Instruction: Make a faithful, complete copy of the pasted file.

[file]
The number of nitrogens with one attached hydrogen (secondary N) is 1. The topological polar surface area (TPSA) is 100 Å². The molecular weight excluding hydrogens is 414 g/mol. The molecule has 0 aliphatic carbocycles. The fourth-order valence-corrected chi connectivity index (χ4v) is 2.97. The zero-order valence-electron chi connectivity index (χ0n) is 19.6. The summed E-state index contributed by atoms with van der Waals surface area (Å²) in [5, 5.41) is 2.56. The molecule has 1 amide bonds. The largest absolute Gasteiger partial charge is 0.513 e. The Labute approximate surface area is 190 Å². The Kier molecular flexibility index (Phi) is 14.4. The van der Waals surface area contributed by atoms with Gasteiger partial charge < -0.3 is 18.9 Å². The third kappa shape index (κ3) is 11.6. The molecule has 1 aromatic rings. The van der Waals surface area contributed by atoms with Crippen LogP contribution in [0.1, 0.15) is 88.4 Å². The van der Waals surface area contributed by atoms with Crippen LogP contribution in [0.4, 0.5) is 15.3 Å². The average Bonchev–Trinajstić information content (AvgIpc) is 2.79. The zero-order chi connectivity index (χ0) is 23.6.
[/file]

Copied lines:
The number of nitrogens with one attached hydrogen (secondary N) is 1. The topological polar surface area (TPSA) is 100 Å². The molecular weight excluding hydrogens is 414 g/mol. The molecule has 0 aliphatic carbocycles. The fourth-order valence-corrected chi connectivity index (χ4v) is 2.97. The zero-order valence-electron chi connectivity index (χ0n) is 19.6. The summed E-state index contributed by atoms with van der Waals surface area (Å²) in [5, 5.41) is 2.56. The molecule has 1 amide bonds. The largest absolute Gasteiger partial charge is 0.513 e. The Labute approximate surface area is 190 Å². The Kier molecular flexibility index (Phi) is 14.4. The van der Waals surface area contributed by atoms with Gasteiger partial charge < -0.3 is 18.9 Å². The third kappa shape index (κ3) is 11.6. The molecule has 1 aromatic rings. The van der Waals surface area contributed by atoms with Crippen LogP contribution in [0.1, 0.15) is 88.4 Å². The van der Waals surface area contributed by atoms with Crippen LogP contribution in [0.4, 0.5) is 15.3 Å². The average Bonchev–Trinajstić information content (AvgIpc) is 2.79. The zero-order chi connectivity index (χ0) is 23.6.